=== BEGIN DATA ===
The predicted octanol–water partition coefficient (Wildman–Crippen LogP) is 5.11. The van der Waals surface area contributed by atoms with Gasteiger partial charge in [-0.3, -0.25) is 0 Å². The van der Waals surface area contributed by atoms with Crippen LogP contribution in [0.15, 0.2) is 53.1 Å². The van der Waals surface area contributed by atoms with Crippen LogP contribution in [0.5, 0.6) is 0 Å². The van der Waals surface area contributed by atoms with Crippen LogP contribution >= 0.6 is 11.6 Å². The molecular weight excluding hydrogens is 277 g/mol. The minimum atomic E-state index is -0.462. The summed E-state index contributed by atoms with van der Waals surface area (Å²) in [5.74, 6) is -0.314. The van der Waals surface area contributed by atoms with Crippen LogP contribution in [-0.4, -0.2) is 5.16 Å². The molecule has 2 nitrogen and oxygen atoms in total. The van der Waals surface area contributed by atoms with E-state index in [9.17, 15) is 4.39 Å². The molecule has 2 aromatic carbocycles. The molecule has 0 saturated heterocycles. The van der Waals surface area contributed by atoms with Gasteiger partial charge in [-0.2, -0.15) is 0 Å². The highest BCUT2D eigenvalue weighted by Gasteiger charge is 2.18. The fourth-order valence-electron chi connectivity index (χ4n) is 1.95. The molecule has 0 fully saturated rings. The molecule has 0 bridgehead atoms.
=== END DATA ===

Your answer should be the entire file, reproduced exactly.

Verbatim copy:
The predicted octanol–water partition coefficient (Wildman–Crippen LogP) is 5.11. The van der Waals surface area contributed by atoms with Gasteiger partial charge in [-0.3, -0.25) is 0 Å². The van der Waals surface area contributed by atoms with Crippen LogP contribution in [0.15, 0.2) is 53.1 Å². The van der Waals surface area contributed by atoms with Crippen LogP contribution in [0.5, 0.6) is 0 Å². The van der Waals surface area contributed by atoms with Crippen LogP contribution >= 0.6 is 11.6 Å². The molecular weight excluding hydrogens is 277 g/mol. The minimum atomic E-state index is -0.462. The summed E-state index contributed by atoms with van der Waals surface area (Å²) in [5.74, 6) is -0.314. The van der Waals surface area contributed by atoms with Crippen LogP contribution in [-0.4, -0.2) is 5.16 Å². The molecule has 2 nitrogen and oxygen atoms in total. The van der Waals surface area contributed by atoms with E-state index in [9.17, 15) is 4.39 Å². The molecule has 2 aromatic carbocycles. The molecule has 0 saturated heterocycles. The van der Waals surface area contributed by atoms with Gasteiger partial charge in [-0.2, -0.15) is 0 Å². The highest BCUT2D eigenvalue weighted by Gasteiger charge is 2.18. The fourth-order valence-electron chi connectivity index (χ4n) is 1.95. The molecule has 0 fully saturated rings. The molecule has 0 bridgehead atoms.